224

Example:

www.site.com/index.php#hello

Using jQuery, I want to put the value hello in a variable:

var type = …
1
  • I’m uncertain, whether this question should remain being tagged as jQuery and asking about it. Most of the answers apply to JS without jQuery and this seems like a good dupe target. – Sebastian Simon Mar 2 '18 at 2:41
611

No need for jQuery

var type = window.location.hash.substr(1);
4
  • 167
    Not enough jQuery! (Just kidding: +1.) – nnnnnn Jul 26 '12 at 5:19
  • 2
    I just learned that a # can be used as 'hash' which works as an identifier / keyword in JavaScript. Awesome – Clain Dsilva Jan 15 '15 at 11:56
  • 14
    You can also use .slice(1) instead of .substr(1) which should offer a modest increase in performance, although it makes no difference in real life. – devius Jan 15 '15 at 15:46
  • 5
    OMG, how many times you'd need to check url hash to make ANY noticeable difference? A million? 'Modest increase' is a huge overstatement in this context. :-) – konrad Feb 4 '17 at 16:37
39

You may do it by using following code:

var url = "www.site.com/index.php#hello";
var hash = url.substring(url.indexOf('#')+1);
alert(hash);

SEE DEMO

3
  • 4
    Note: indexOf is not supported by IE8 – Sebastiaan Ordelman Jun 10 '15 at 14:36
  • 4
    @SchalkKeun luckily, now in '18 it's almost gone. But for those who still have to deal with that legend should be aware of it. – Sebastiaan Ordelman Jun 22 '18 at 9:45
  • 6
    To be honest, IE8 is so insecure, all the payment gateways basically is going to drop any browser not supporting TLS 1.2 next week (30 June 2018), you will not be able to do payments from them at all. So that makes all these old crappy browsers useless for any ecommerce client. – Schalk Keun Jun 22 '18 at 12:05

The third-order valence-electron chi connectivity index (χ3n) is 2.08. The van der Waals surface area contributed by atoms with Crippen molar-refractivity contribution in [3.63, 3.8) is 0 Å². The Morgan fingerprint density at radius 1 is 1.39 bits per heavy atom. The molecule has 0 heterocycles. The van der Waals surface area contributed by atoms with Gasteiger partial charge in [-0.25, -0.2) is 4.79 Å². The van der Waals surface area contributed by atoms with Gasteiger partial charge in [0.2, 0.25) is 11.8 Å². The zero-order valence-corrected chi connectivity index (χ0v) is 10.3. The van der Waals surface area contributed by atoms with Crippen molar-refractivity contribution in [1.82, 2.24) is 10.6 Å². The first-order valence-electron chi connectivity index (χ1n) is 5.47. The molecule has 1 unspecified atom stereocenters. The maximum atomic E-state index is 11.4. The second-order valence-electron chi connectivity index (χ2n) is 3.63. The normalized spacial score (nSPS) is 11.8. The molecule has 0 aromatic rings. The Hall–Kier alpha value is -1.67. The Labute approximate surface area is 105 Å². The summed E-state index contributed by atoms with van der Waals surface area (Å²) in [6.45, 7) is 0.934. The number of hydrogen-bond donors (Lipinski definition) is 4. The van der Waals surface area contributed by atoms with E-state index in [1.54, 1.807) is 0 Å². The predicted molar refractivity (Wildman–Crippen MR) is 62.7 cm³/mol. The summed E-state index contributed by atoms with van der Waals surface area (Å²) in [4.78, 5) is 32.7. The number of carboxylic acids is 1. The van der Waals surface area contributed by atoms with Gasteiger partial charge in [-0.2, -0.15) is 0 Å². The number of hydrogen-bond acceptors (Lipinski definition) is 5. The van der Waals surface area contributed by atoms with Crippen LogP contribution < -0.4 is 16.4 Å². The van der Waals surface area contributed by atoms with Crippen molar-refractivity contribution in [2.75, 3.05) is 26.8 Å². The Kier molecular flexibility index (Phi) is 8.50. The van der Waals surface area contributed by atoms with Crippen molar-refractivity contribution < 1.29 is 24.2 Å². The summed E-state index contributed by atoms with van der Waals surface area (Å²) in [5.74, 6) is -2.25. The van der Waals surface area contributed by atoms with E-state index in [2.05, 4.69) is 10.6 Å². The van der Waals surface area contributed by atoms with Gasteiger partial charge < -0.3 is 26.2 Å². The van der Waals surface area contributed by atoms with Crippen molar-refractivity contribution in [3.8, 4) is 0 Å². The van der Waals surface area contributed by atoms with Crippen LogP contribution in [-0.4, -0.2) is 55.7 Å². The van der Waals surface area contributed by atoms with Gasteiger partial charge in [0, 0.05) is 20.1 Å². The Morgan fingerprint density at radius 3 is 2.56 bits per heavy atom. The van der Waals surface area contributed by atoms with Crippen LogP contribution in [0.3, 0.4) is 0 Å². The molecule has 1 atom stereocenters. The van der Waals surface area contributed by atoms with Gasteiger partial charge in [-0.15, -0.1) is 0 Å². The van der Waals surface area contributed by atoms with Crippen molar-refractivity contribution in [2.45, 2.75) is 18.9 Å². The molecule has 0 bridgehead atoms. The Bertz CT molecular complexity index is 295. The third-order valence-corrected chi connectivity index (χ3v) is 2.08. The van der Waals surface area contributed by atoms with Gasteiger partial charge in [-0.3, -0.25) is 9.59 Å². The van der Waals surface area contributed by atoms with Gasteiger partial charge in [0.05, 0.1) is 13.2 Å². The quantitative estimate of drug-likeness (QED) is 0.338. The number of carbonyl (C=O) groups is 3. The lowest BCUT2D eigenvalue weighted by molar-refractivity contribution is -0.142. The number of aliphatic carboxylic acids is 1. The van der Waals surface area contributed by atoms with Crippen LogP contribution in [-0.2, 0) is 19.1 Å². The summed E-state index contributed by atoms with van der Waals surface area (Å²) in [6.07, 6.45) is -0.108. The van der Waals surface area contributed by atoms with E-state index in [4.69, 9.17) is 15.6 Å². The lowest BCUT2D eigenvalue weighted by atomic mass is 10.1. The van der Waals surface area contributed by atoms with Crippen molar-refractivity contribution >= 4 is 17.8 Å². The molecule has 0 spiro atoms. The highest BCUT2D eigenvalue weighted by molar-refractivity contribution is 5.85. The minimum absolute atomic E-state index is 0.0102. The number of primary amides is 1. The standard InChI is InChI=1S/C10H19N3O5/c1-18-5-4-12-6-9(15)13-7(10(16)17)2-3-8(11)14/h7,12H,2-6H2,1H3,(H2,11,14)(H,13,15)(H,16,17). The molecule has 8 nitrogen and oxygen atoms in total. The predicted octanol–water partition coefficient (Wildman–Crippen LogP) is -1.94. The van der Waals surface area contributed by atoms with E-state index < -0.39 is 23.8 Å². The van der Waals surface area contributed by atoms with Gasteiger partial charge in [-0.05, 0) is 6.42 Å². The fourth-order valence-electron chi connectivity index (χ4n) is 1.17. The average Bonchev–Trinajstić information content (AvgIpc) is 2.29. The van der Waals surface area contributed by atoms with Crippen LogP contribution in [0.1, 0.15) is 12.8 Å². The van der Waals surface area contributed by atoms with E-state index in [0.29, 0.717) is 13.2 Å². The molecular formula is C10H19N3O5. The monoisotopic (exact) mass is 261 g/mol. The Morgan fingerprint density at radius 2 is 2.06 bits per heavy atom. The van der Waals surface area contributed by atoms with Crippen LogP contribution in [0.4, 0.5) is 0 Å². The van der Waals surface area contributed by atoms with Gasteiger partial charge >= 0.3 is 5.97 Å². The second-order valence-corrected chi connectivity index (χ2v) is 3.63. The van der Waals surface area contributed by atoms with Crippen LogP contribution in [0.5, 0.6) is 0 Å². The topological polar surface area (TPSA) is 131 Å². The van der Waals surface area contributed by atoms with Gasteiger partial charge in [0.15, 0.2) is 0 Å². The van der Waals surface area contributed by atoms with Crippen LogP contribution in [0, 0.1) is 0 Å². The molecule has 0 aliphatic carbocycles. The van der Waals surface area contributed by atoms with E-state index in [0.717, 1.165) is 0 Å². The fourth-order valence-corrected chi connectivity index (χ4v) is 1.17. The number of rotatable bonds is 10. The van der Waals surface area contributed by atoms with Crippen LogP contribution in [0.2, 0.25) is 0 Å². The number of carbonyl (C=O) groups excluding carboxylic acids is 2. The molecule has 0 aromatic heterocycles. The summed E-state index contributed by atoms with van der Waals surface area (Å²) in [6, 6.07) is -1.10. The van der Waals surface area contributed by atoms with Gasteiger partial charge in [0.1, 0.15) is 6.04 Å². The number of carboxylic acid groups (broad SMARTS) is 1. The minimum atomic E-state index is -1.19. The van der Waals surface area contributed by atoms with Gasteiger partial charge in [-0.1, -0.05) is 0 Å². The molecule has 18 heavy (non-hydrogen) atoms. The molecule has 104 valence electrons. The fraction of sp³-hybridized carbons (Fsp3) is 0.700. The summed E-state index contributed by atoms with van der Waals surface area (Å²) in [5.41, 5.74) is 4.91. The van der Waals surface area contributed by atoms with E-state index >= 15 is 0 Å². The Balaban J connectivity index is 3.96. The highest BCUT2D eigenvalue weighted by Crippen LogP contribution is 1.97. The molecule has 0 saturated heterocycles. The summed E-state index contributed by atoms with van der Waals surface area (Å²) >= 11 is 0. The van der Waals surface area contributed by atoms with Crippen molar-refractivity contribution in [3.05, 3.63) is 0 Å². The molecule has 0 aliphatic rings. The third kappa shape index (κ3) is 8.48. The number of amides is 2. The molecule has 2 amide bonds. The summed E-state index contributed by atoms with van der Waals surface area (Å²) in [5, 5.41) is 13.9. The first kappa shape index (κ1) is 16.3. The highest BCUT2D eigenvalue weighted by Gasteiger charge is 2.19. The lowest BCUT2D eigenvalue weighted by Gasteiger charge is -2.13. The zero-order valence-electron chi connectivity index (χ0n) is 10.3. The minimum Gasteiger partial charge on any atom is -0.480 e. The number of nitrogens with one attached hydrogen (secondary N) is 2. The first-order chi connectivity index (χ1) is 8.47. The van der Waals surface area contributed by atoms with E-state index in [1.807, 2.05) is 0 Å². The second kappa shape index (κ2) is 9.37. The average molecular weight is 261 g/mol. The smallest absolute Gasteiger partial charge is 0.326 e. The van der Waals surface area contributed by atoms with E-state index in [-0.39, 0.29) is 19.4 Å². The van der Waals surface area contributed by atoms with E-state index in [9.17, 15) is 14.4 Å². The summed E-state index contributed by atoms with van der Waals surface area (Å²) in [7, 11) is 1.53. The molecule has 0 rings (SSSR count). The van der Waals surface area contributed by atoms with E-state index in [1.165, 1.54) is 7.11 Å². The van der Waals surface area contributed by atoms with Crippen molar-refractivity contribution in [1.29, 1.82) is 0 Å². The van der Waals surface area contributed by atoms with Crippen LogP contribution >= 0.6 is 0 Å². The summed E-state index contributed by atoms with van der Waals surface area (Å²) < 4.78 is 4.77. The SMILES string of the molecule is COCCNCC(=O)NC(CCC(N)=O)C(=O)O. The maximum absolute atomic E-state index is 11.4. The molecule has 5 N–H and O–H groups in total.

12
var url ='www.site.com/index.php#hello';
var type = url.split('#');
var hash = '';
if(type.length > 1)
  hash = type[1];
alert(hash);

Working demo on jsfiddle

1
  • The if statement can be shortened to var hash = type[1] || "";. – Sebastian Simon Mar 2 '18 at 2:40
6

Use the following JavaScript to get the value after hash (#) from a URL. You don't need to use jQuery for that.

var hash = location.hash.substr(1);

I have got this code and tutorial from here - How to get hash value from URL using JavaScript

6

It's very easy. Try the below code

$(document).ready(function(){
  var hashValue = location.hash.replace(/^#/, '');  
  //do something with the value here  
});
1
  • 3
    var hashValue = location.hash.replace(/^#/, ''); – flakerimi Sep 21 '15 at 10:59
5

I had the URL from run time, below gave the correct answer:

let url = "www.site.com/index.php#hello";
alert(url.split('#')[1]);

hope this helps

2

Based on A.K's code, here is a Helper Function. JS Fiddle Here (http://jsfiddle.net/M5vsL/1/) ...

// Helper Method Defined Here.
(function (helper, $) {
    // This is now a utility function to "Get the Document Hash"
    helper.getDocumentHash = function (urlString) {
        var hashValue = "";

        if (urlString.indexOf('#') != -1) {
            hashValue = urlString.substring(parseInt(urlString.indexOf('#')) + 1);
        }
        return hashValue;
    };
})(this.helper = this.helper || {}, jQuery);

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